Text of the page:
The Taliban has claimed responsibility for a suicide bombing outside police headquarters in the Pakistani city of Lahore on Tuesday that left at least six people dead and many more injured, citing the government's recent move to execute people convicted of terrorism.
The blast occurred early in the afternoon near the main gate of the headquarters in Lahore's Qila Gujjar Singh area. Several important government buildings are located near the site, including the Provincial Assembly of Punjab and the governor's residence.
Reuters reported that a police officer and four civilians were among those killed in the attack, apart from the assailant, while other reports indicated that as many as eight people were killed. A health official told Reuters that at least 23 people had been injured.
Police reports from the scene indicate that the attacker had attempted to breach the gate around the building, but officers kept him out — an effort that they said had reduced casualties.
"It appears to be a suicide bomber who approached the police lines and exploded himself when he was denied entry," Lahore Police Chief Amin Wains told reporters after the bombing. "We had made full security measurements, and that is why they were not able to enter the police lines area."
After the suicide attacker detonated the bomb outside of the offices, witnesses said the resulting blast blew body parts into the street. Wains told VICE News that a severed head was found at the scene.
"I saw two headless dead bodies lying on the spot" after the explosion, shopkeeper Ashraf Ali told VICE News. "Within no time, the adjoining shops, cars, and several motorcycles caught fire."
One eyewitness told VICE News that gunshots had been heard from across the police lines. Security personnel confirmed that officers had fired shots after the blast.
The Jamaat-ur-Ahrar faction of the Pakistani Taliban (which is also known as Tehreek-e-Taliban) claimed responsibility shortly after the incident.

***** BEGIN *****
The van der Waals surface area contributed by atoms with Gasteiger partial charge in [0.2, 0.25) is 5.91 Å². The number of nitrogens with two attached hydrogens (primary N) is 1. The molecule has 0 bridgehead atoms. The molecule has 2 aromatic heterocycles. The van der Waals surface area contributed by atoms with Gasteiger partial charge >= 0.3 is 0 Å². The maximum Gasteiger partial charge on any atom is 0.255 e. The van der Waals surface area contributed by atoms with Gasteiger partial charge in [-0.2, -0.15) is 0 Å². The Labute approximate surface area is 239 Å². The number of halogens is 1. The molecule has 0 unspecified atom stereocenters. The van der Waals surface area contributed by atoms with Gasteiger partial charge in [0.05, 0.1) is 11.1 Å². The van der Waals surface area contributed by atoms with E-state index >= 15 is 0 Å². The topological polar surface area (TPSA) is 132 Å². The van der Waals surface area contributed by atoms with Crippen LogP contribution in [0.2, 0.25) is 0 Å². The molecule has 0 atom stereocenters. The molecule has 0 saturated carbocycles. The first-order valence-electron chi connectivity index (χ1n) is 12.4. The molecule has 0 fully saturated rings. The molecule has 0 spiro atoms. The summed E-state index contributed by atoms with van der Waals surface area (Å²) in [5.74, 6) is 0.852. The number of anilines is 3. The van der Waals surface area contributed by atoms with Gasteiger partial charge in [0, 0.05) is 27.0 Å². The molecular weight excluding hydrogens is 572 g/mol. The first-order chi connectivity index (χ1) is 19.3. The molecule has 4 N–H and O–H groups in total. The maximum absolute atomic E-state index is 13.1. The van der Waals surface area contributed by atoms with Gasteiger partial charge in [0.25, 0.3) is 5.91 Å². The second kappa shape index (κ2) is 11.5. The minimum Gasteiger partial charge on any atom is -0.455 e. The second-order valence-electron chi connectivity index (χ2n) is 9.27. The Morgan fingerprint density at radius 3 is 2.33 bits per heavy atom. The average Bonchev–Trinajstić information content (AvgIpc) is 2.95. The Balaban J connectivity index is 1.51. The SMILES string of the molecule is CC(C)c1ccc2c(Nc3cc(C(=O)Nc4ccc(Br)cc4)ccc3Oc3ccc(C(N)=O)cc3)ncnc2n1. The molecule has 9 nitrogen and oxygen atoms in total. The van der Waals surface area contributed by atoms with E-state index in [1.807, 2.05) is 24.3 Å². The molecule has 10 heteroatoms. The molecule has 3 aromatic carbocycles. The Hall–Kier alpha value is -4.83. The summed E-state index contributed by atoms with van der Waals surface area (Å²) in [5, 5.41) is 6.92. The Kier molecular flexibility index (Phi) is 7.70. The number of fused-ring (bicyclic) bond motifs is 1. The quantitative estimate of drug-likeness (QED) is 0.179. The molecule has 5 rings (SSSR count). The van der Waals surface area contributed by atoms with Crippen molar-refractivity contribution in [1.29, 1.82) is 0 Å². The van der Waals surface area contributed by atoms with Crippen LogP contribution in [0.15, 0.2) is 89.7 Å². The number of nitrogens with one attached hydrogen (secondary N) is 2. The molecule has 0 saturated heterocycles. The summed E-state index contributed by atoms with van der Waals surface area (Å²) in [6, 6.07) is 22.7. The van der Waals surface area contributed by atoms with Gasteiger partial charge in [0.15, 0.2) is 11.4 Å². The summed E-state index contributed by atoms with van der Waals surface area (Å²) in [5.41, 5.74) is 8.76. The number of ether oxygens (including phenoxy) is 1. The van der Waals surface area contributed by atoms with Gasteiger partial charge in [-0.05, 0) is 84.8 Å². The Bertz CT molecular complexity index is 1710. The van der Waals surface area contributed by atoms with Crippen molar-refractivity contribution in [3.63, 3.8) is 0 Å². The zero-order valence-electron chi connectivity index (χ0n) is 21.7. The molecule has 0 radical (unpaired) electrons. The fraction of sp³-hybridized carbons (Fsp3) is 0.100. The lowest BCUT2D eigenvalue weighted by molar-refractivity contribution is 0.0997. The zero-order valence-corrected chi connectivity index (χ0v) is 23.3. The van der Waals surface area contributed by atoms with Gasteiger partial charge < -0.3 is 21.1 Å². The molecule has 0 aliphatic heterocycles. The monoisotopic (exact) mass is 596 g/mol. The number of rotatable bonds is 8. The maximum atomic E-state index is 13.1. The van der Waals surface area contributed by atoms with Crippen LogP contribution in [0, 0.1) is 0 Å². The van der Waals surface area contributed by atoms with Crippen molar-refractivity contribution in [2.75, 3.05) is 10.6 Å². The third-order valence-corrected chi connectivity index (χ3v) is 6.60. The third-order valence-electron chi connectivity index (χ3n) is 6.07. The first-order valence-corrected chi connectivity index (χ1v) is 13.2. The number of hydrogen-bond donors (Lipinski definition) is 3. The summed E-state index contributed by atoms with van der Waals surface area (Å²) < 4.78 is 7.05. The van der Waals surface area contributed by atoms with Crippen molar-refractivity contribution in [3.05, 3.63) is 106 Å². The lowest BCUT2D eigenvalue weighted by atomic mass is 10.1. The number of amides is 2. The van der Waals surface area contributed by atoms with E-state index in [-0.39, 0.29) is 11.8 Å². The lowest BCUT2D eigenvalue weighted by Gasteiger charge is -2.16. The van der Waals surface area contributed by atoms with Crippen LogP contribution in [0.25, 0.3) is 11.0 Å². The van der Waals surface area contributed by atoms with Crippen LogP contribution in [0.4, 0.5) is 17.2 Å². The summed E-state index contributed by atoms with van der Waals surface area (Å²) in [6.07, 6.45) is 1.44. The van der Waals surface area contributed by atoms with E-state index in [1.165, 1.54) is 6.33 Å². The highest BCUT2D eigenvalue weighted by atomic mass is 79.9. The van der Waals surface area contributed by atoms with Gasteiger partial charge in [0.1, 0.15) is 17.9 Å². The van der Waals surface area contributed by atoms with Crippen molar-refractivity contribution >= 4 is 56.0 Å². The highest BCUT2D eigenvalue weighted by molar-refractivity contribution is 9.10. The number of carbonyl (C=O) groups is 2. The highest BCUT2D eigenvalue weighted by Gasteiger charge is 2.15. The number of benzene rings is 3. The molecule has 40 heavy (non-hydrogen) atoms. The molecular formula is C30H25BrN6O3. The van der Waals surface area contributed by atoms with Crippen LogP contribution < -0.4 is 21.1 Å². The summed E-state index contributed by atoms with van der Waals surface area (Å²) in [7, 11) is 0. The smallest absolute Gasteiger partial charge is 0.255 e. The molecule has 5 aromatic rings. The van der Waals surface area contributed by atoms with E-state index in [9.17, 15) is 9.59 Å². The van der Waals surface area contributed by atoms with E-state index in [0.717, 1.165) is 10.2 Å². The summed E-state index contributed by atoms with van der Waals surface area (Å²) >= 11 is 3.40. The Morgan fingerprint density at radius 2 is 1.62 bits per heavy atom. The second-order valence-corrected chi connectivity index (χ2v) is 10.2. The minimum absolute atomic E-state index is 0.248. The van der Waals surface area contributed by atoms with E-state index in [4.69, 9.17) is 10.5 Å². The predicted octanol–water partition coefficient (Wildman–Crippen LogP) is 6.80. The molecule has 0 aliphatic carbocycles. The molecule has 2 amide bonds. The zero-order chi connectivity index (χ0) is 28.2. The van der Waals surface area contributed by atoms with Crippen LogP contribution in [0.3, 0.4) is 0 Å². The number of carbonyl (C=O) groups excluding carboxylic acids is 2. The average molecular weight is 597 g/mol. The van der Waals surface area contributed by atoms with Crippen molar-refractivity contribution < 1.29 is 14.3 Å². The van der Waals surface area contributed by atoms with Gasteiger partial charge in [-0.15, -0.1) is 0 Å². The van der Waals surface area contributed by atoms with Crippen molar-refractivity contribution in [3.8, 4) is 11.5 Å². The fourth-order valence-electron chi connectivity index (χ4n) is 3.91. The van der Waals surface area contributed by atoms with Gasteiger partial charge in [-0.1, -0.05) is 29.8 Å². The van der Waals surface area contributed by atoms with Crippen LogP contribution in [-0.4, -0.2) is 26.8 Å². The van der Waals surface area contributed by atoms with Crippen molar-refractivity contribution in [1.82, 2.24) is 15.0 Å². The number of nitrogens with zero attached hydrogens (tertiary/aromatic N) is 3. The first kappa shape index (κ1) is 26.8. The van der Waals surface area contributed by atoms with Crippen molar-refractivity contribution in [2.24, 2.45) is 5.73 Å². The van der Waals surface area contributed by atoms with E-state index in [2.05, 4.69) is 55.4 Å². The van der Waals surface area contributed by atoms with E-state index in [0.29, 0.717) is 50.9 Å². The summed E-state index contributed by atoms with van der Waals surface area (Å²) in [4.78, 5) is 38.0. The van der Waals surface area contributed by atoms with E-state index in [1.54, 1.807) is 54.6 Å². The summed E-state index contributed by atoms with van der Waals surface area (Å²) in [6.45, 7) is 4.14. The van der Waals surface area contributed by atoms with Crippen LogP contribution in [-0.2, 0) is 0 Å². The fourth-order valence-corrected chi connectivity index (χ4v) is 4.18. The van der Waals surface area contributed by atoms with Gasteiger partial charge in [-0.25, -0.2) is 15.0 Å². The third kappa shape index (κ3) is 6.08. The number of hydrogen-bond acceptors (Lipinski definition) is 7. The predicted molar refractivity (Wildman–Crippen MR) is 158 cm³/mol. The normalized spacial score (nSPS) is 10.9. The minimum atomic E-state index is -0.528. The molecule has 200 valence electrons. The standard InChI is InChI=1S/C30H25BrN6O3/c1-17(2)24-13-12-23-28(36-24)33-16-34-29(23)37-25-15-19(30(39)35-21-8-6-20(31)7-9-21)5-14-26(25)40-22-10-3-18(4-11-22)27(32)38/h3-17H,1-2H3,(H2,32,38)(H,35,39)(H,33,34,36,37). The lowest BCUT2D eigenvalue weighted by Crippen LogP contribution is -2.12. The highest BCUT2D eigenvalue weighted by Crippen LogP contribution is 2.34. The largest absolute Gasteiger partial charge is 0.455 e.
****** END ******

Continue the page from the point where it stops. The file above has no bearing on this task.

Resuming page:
"We claim the attack in Lahore because the government is killing our men in prison," Jamaat-ul-Ahrar spokesman Ehsanullah Ehsan said, according to Reuters. "We will get revenge for every man and our struggle will continue until Sharia is instituted in the country."
Eshan warned that the militant group would continue carrying out these attacks.
"We make it clear to these rulers that we will take revenge for the spilling of innocent Muslims' blood," he said. "Wait for us, our operations will continue until an Islamic system is put into place."
"[The attack] was a bid to sabotage Operation Zarb-e-Azb and the National Action Plan, which will continue no matter what will happen," Punjab Police Chief Inspector General Mushtaq Sukhera told VICE News. "Soon we will crush the terrorists and bring peace."
This was the third major incident in the country since the government revoked its moratorium on the death penalty in December. That month, Taliban gunmen waged a deadly school attack in Peshawar that killed 152 people, most of whom were children.
Tuesday's attack comes just three days after multiple suicide bombers blew themselves up at a Shia mosque in Peshawar during Friday prayers, leaving 20 people dead. At least four attackers were involved in the incident, although one of the assailant's vests failed to detonate.
The Taliban took responsibility for the attack, again citing the execution of its members as a motive. The militant group was also behind a January attack at a Shia mosque in the country's south that killed 60 people.
Pakistani Prime Minister Nawaz Sharif had previously tried to reach a peace agreement with the Taliban, but talks collapsed last year and a military mission commenced soon after to push the group out of North Waziristan — an area along the Afghan border where the group has a heavy presence.
Separately on Tuesday, multiple suicide bombers linked to the Taliban waged an attack on a police headquarters in Afghanistan, killing at least 22 officers.
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All photos provided by Mohammad Zubair Khan